16 January 2002
James Cannon actively served 12 years in the U.S. Army with a broad range of experience from programming COBOL on a mainframe, to networking simulators with UNIX, and supervising a small IT shop. He continues military service in the U.S. Army Reserve. He is currently working for Agilent Technologies as a "Technical Lead" overseeing the backup operations of 5000+ HP-UX and Windows clients. He is happily married, a proud father, and never gets enough keyboard and mouse time with OS/2 Warp.
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EMX - It's more than a Runtime
If you've used a lot of software downloaded from Hobbes,
or any other location on the Internet, you will often find a "README" text file
that states, "requires EMX to run." So, off you go to find this EMX Runtime. So,
what is this EMX? As you'll find out, EMX is more than a runtime.
A lot of software is developed using a common dynamic-link library, also known as a "DLL", due to the file extension used (.dll). The EMX runtime is used in this manner by a lot of programs. Some of you may ask, why? The reason for doing this is that it allows for a smaller program to be distributed.
OK, so where is this EMX runtime? The best place I go for files is the well-organized "Hobbes", hosted by the Department of Computing and Networking at New Mexico State University in Las Cruces, NM. First, get your browser pointed to: hobbes.nmsu.edu. When you get there you will see a nice interface that also includes a search engine. I usually just "drill down" by following the link for /pub/os2, then going to dev, and finally selecting emx. This can also be accessed by using the web page controls for "Directory" and inserting /pub/os2/dev/emx and hitting the "Browse" button. I usually take the slow and cumbersome path, as I will always see something else that catches my eye.
Now you have a choice to make: v0.9c or v0.9d. I would recommend going with the newer v0.9d, some people may have reasons to select the other. Either way, you will see a collection of zip files (.zip extension) and an INSTALL.DOC and also a README.DOC. The main .zip file you want installed on your system is the emxrt.zip. This will be used by other programs and the EMX C/C++ compiler. The zip files will create a directory tree from the point you unzip them. I put mine at the root of my D: drive, so that when it is unzipped, it will create a D:\emx directory tree. Of course you will have to decide where you want to have it based on your needs.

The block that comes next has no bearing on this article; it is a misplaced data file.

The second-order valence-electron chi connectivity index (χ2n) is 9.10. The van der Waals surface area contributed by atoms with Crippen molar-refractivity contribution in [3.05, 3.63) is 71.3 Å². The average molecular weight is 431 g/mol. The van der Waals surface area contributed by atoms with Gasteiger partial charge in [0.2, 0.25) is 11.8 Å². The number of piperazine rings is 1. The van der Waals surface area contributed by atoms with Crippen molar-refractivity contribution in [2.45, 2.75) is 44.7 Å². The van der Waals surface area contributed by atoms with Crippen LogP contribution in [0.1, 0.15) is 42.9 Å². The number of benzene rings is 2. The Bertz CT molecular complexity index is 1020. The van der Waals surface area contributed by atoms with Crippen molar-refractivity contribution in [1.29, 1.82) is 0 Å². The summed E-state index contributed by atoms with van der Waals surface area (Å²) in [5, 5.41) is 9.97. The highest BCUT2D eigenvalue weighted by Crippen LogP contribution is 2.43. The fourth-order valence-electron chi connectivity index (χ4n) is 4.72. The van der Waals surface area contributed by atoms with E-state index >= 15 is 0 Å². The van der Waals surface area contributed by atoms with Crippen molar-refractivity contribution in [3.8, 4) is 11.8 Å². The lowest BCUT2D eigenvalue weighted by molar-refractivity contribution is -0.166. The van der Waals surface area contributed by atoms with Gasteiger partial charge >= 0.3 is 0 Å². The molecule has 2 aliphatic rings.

Once emxrt.zip has been unpacked, the next step is to modify your CONFIG.SYS file and reboot.
To be sure we are on track, let's check the status of our EMX Runtime installation. First open an OS/2 Command Window, and enter: emxrev
If you see similiar output, you have everything set properly. You will now be able to use a lot more software. Now, I'm sure when you followed the link to Hobbes, you saw a lot more files than the one we downloaded. You were perhaps curious what they are, and why I didn't mention them. As I said earlier, EMX is more than a runtime. It is a whole development system. It includes C, C++, Objective C and also other languages like ADA. Fact is, all the software you download needing the EMX Runtime, was compiled with these EMX tools.
If you're interested in developing software for OS/2, you will want to look at EMX.
Start off with some text based applications using C and later C++. After that,
you will want to venture on to Presentation Manager (PM) programming with EMX. There's
a lot of power in EMX. Best of all, it's free to use, so if you are starting out, check
out EMX. If programming isn't what you thought it was, be glad you didn't pay a lot
of money for an expensive compiler.